Abortion-rights supporters cheered a Nevada judge's determination Monday that controversial "personhood" proposals would limit women's access to basic healthcare services.
Critics of the personhood approach argue that it goes far beyond abortion, and some social conservatives agree. A judge lent further support to that argument Monday by rewriting a proposed ballot initiative in Nevada.
The Nevada judge said personhood opponents had proven their case about the movement's implications. He rewrote the state's personhood initiative to explicitly reference the ripple effects of passing a personhood amendment to the state constitution.
"The initiative will impact some rights Nevada women currently have to access certain fertility treatments such as in vitro fertilization," the rewritten initiative says. "The initiative will impact some rights Nevada women currently have to utilize some forms of birth control, including the 'pill;' and to access certain fertility treatments such as in vitro fertilization. The initiative will affect embryonic stem cell research, which offers potential for treating diseases such as diabetes, Parkinson’s disease, heart disease, and others.”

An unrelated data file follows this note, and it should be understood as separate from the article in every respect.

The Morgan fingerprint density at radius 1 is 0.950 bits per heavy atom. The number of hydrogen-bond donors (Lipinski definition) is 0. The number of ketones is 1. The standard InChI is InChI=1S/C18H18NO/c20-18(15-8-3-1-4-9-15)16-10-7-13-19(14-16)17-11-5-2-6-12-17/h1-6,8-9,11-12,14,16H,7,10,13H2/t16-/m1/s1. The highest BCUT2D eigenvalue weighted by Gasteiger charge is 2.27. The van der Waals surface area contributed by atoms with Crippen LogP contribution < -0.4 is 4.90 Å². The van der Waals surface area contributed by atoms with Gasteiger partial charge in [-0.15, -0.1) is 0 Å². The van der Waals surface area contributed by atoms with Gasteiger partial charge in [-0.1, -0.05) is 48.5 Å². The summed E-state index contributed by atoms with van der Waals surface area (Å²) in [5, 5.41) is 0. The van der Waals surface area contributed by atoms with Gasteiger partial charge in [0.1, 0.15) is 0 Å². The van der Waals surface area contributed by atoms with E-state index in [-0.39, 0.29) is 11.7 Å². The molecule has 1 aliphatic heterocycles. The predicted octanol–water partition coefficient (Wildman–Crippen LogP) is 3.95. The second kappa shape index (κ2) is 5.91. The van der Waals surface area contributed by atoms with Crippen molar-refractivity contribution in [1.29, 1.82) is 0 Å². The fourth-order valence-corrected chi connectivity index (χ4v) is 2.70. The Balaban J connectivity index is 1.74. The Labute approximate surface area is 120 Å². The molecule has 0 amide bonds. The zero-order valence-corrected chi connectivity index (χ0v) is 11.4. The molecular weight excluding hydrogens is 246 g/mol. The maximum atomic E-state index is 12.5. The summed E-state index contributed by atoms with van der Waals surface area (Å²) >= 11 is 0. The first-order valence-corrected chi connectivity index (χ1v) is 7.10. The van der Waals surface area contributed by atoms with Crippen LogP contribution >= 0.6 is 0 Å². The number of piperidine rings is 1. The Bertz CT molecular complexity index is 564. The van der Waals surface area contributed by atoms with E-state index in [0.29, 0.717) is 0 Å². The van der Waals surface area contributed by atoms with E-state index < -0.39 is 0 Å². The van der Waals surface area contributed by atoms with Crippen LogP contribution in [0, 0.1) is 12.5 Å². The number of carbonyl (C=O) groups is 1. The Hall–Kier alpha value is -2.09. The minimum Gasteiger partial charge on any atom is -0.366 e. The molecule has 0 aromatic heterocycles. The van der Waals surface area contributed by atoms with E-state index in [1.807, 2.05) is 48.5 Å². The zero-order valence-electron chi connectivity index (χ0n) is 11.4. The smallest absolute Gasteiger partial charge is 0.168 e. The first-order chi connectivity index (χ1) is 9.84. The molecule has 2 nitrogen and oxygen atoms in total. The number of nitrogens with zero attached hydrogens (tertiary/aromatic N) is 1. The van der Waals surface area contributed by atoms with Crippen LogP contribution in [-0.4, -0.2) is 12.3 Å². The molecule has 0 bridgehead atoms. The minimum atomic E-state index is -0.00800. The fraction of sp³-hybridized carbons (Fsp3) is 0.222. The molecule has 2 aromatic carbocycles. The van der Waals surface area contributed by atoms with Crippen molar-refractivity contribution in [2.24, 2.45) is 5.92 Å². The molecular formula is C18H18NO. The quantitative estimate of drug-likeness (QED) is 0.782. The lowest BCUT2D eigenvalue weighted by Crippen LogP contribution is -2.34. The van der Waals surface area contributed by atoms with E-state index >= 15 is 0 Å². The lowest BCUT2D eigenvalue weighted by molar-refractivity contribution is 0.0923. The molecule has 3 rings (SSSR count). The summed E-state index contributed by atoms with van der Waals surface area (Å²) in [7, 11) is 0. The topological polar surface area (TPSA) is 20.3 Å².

Personhood advocates believe that life begins at the moment of fertilization. They want to amend state constitutions to reflect that view and guarantee legal protections to all persons.
Opponent of the approach praised the revised initiative in Nevada.
"This misleading initiative could have tricked voters into supporting a measure that would have banned a range of vital health services,” said Dane Claussen, executive director of the American Civil Liberties Union of Nevada.
— This post has been updated.